Tuesday, December 28, 2010

DEXA Body Fat Scan

We all know that BMI (Body Mass Index) is altogether unreliable as an indicator of health. It's junk science, and it doesn't tell us anything about body composition. There are plenty of better ways to measure body composition, and in Tim Ferriss' "The 4-Hour Body," he discusses a bunch of 'em -- some of which are much less accurate than others. Calipers and measuring tape only get you so far. And do you accept as gospel truth what the bio-electrical impedance bodyfat scale in your bathroom tells you? 'Cause you shouldn't.

Ferriss examined nine different methods of body composition testing, and "[a]fter dozens of trials with multiple subjects, and taking into account both constancy and convenience (including cost), there were three clear winners." The first of the three: DEXA (dual energy X-ray absorptiometry) -- the "gold standard" of body composition testing. DEXA is a full-body scan typically used to measure bone density, but it's also capable of pinpointing body fat percentage and location. In a nutshell, you plop down on a table, fully-clothed, and a movable electronic scanner X-rays your body from head to toe. It takes less than ten minutes, and you get a keepsake photo of your lumpy silhouette (think airport security pornoscan shots) showing all the fleshy parts you'd prefer to conceal with Spanx and oversized football jerseys. Fun!

Bonus: The unassuming little medical office where Ferriss gets his DEXA scans is just a few freeway exits from my home.

So for kicks, both M and I decided to give this DEXA thing a shot. This afternoon, after shelling out $65 and filling out some simple paperwork, I found myself lying on some crinkly paper, staring at the ceiling while a softly-whirring mechanical arm performed low-dose X-ray scans of my body. It took no time at all. Before I left, the friendly technician spent a few minutes going over my DEXA measurements with me.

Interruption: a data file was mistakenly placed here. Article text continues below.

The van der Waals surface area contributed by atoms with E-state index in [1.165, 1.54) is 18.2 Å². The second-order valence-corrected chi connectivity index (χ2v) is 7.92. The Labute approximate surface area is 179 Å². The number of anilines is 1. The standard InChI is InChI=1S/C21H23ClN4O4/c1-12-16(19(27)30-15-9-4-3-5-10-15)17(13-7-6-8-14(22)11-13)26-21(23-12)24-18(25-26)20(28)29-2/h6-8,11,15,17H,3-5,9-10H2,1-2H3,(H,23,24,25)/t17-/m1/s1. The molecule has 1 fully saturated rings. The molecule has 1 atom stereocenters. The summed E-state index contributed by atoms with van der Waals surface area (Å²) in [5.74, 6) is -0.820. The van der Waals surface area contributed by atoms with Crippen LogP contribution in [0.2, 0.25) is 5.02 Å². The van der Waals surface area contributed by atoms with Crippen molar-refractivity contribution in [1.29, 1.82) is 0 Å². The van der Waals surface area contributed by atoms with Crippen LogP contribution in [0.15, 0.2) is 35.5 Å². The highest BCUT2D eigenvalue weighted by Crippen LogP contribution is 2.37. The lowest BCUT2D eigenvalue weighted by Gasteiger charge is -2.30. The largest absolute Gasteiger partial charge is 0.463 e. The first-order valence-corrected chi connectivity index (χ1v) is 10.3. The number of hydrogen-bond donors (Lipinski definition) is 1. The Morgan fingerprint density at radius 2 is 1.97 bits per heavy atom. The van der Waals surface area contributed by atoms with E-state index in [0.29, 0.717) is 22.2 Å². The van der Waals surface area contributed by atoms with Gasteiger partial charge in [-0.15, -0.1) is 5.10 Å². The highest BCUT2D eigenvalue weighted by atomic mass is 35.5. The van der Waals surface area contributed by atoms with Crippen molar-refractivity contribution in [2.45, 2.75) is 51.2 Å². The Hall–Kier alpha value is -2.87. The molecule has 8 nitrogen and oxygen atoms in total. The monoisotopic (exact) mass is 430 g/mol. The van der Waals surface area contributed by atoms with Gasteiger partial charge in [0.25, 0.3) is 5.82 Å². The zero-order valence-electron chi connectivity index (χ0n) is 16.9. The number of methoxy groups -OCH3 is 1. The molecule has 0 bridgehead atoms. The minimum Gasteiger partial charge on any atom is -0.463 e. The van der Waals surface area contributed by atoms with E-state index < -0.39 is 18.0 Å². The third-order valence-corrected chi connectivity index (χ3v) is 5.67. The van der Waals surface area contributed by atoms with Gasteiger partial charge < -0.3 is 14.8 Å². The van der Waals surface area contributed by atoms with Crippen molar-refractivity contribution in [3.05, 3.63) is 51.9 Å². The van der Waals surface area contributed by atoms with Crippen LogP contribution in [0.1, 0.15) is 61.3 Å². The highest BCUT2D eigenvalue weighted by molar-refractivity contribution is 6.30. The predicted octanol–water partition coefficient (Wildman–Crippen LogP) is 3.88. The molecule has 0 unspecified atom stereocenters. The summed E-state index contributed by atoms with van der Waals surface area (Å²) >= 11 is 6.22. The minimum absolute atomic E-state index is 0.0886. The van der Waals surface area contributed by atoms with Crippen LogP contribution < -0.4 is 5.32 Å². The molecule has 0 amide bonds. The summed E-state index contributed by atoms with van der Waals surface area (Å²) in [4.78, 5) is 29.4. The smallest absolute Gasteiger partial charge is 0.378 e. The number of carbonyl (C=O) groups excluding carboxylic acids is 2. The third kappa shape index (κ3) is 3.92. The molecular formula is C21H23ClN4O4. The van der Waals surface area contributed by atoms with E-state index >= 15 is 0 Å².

Check me out. (Nice lungs, right?)

I'd gained about ten pounds over the past six months, so I figured my body fat percentage had gone up, too. But I'm happy (and more than a little shocked) that my low body fat level puts me in the 1st percentile for my age, meaning I'm leaner than 99 percent of other men in their mid-thirties.

Despite switching to a Paleo diet and adopting a 3-days-a-week CrossFit schedule (i.e., eating loads of saturated fat and exercising less frequently), I've maintained a sub-10 percent body fat percentage. The weight gain, it seems, is largely muscle.

I don't know if it's due to eating Paleo, lifting heavy stuff and doing short metcons a few times a week, intermittent fasting, or a combination of the above, but something seems to be working.